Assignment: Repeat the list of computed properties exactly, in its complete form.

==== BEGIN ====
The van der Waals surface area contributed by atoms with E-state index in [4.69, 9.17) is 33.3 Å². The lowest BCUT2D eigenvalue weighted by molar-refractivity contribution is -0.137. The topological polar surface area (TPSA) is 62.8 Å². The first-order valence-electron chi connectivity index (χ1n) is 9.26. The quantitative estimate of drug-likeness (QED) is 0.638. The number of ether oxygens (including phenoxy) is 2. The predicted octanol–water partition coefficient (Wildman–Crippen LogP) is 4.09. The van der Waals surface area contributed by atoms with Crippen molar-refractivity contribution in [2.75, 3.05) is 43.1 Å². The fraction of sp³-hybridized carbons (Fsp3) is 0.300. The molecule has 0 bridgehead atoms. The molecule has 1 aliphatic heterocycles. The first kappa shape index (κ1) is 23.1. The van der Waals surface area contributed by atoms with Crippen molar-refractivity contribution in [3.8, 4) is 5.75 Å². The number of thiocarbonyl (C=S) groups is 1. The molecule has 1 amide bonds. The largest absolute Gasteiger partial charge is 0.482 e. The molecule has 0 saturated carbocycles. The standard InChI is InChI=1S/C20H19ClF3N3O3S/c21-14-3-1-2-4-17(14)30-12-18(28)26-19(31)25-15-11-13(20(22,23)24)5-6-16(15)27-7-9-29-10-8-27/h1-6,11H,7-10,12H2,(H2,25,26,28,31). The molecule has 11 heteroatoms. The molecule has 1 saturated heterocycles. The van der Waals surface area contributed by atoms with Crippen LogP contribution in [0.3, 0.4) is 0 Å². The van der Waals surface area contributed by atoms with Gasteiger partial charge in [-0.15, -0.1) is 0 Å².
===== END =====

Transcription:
The van der Waals surface area contributed by atoms with E-state index in [4.69, 9.17) is 33.3 Å². The lowest BCUT2D eigenvalue weighted by molar-refractivity contribution is -0.137. The topological polar surface area (TPSA) is 62.8 Å². The first-order valence-electron chi connectivity index (χ1n) is 9.26. The quantitative estimate of drug-likeness (QED) is 0.638. The number of ether oxygens (including phenoxy) is 2. The predicted octanol–water partition coefficient (Wildman–Crippen LogP) is 4.09. The van der Waals surface area contributed by atoms with Crippen molar-refractivity contribution in [2.75, 3.05) is 43.1 Å². The fraction of sp³-hybridized carbons (Fsp3) is 0.300. The molecule has 0 bridgehead atoms. The molecule has 1 aliphatic heterocycles. The first kappa shape index (κ1) is 23.1. The van der Waals surface area contributed by atoms with Crippen molar-refractivity contribution in [3.8, 4) is 5.75 Å². The number of thiocarbonyl (C=S) groups is 1. The molecule has 1 amide bonds. The largest absolute Gasteiger partial charge is 0.482 e. The molecule has 0 saturated carbocycles. The standard InChI is InChI=1S/C20H19ClF3N3O3S/c21-14-3-1-2-4-17(14)30-12-18(28)26-19(31)25-15-11-13(20(22,23)24)5-6-16(15)27-7-9-29-10-8-27/h1-6,11H,7-10,12H2,(H2,25,26,28,31). The molecule has 11 heteroatoms. The molecule has 1 saturated heterocycles. The van der Waals surface area contributed by atoms with Crippen LogP contribution in [0.3, 0.4) is 0 Å². The van der Waals surface area contributed by atoms with Gasteiger partial charge in [-0.15, -0.1) is 0 Å².